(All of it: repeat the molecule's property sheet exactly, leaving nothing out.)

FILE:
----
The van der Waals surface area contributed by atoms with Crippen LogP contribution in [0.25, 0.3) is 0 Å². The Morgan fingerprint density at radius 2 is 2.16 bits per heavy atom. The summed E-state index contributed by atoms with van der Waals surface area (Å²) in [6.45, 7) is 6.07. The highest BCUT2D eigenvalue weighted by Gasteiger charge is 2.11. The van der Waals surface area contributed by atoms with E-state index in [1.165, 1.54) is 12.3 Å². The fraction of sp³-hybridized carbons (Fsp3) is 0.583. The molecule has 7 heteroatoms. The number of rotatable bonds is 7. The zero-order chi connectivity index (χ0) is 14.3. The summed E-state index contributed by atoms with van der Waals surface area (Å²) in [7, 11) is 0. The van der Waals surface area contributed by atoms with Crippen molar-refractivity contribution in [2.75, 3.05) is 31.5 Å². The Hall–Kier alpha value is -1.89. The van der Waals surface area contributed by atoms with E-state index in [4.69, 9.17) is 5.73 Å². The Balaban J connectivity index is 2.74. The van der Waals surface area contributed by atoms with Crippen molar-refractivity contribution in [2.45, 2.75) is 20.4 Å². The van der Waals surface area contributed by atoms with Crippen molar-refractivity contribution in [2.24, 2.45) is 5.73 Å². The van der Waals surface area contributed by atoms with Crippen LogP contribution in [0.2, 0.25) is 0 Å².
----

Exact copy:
The van der Waals surface area contributed by atoms with Crippen LogP contribution in [0.25, 0.3) is 0 Å². The Morgan fingerprint density at radius 2 is 2.16 bits per heavy atom. The summed E-state index contributed by atoms with van der Waals surface area (Å²) in [6.45, 7) is 6.07. The highest BCUT2D eigenvalue weighted by Gasteiger charge is 2.11. The van der Waals surface area contributed by atoms with E-state index in [1.165, 1.54) is 12.3 Å². The fraction of sp³-hybridized carbons (Fsp3) is 0.583. The molecule has 7 heteroatoms. The number of rotatable bonds is 7. The zero-order chi connectivity index (χ0) is 14.3. The summed E-state index contributed by atoms with van der Waals surface area (Å²) in [7, 11) is 0. The van der Waals surface area contributed by atoms with Crippen molar-refractivity contribution in [2.75, 3.05) is 31.5 Å². The Hall–Kier alpha value is -1.89. The van der Waals surface area contributed by atoms with E-state index in [4.69, 9.17) is 5.73 Å². The Balaban J connectivity index is 2.74. The van der Waals surface area contributed by atoms with Crippen molar-refractivity contribution in [2.45, 2.75) is 20.4 Å². The van der Waals surface area contributed by atoms with Crippen molar-refractivity contribution in [2.24, 2.45) is 5.73 Å². The van der Waals surface area contributed by atoms with Crippen LogP contribution in [0.2, 0.25) is 0 Å².